- Beyond Brutal Passions: Prostitution in Early Nineteenth-Century Montreal by Mary Anne Poutanen
Beyond Brutal Passions has been long awaited by scholars of intimate relations and urban spaces alike. An evolution of Mary Anne Poutanen's 1997 doctoral dissertation, the study makes a comprehensive analysis of Montreal's court records between 1810 and 1842 to examine prostitution and its links to vagrancy, petty theft, and alcohol consumption. The result is a dense, detailed, and highly readable exploration of the interconnected nature of family, economy, and social regulation in the lives of women engaged in sex work.
The study begins by establishing the "social geography of prostitution" in Montreal. Poutanen shows that, rather than being concentrated in red-light districts, sex work was "ubiquitous," practised in homes, single rooms, abandoned buildings, and public spaces throughout the city. She then turns her focus to residential (brothel) and street prostitution, and the importance of community to both. She argues that women engaged in sex work, whether temporarily or as a career, were less marginalized than integrated. Brothels were often home-based family businesses, which allowed women to combine paid work and child care; streetwalkers, who were considered "undeserving" prospects for charitable aid, banded together for subsistence and survival. In all cases, prostitutes' livelihood and safety depended on their relationships with neighbours, police, and other representatives of the court system, which were "multifaceted" and in constant negotiation. In Part Two, Poutanen examines the "interplay between [women's] experiences and their agency" as these multifaceted relationships played out within the legal system. Supported by quantitative data on frequency of arrests, she contends that between 1810 and 1842, Montreal's elites shifted their emphasis from eradication and rehabilitation to the regulation of prostitution, and criminal punishment for the women involved. She places this shift squarely within the [End Page 205] global demographic, economic, and cultural changes surrounding the rise of the liberal state and its increased role in regulating female sexuality.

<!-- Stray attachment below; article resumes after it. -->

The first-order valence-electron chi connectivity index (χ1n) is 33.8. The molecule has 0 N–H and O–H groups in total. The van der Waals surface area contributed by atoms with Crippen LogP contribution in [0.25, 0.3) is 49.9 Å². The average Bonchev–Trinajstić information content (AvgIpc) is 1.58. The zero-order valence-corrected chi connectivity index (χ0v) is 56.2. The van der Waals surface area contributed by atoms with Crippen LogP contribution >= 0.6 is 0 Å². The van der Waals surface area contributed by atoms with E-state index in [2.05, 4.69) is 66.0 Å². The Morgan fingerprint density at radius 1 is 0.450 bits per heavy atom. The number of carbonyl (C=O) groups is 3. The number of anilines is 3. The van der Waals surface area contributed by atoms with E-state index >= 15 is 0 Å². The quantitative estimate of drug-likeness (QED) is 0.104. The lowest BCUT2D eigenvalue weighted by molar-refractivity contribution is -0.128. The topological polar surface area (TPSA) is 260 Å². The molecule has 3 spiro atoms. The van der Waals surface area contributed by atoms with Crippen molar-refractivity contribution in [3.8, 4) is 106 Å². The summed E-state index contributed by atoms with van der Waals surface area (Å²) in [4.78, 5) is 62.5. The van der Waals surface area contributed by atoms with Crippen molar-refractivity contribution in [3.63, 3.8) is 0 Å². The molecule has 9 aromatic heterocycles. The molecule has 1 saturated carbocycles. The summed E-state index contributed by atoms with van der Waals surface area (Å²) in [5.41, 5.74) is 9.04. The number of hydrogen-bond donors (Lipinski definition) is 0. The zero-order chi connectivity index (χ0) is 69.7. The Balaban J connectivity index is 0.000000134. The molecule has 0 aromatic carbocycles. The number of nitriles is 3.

The study's greatest strength is Poutanen's sustained commitment to the study of court records. The sheer volume of the material she has consulted is staggering: not only all extant criminal court and police records pertaining to prostitution and related charges (such as being loose, idle, disorderly, or vagrant), but also all criminal accusations in the lower courts which involved female participants. Moreover, she compiled a database allowing her to cross-reference and support her reading of individual stories with quantitative analysis. While she acknowledges that the source material available for Quebec is extraordinarily rich, it is difficult to find a parallel for the depth of research displayed in this study. Poutanen also deserves much credit for her sensitive reading of documents which are often frustratingly partial, and her insistence on recognizing women who engaged in sex work as agents in their own lives. Although she cautions "prudence," noting that women's agency may have been conditional or limited by structure and/or circumstance, she presents compelling evidence of negotiation and resistance in their dealings with family members, neighbours, police, and court officials. She deftly employs authoritarian sources and unpicks the narratives they created to show how the "popular classes," including prostitutes themselves, made use of the courts to regulate one another's behaviour, with the desired outcome less a criminal conviction than a public caution about the limits of acceptable social behaviour.
Poutanen skillfully draws connections between Montreal and other urban contexts, most notably Philadelphia, London, and Halifax. Given the significance of both migration and the British Army garrison to the sex trade in this period, however, I would have liked to see her grapple more fully with Montreal as a colonial site. Incorporating more of the recent literature on transcolonial intimacies would have enriched her arguments around prostitution's destabilizing effects on whiteness. A more nuanced approach to the tangled web of class, sexuality, and "civilization" in this unique colonial context would have strengthened her discussion of Anglophone elites' struggles over prostitution, for example, although these arguments are somewhat better developed in the section on Irish women...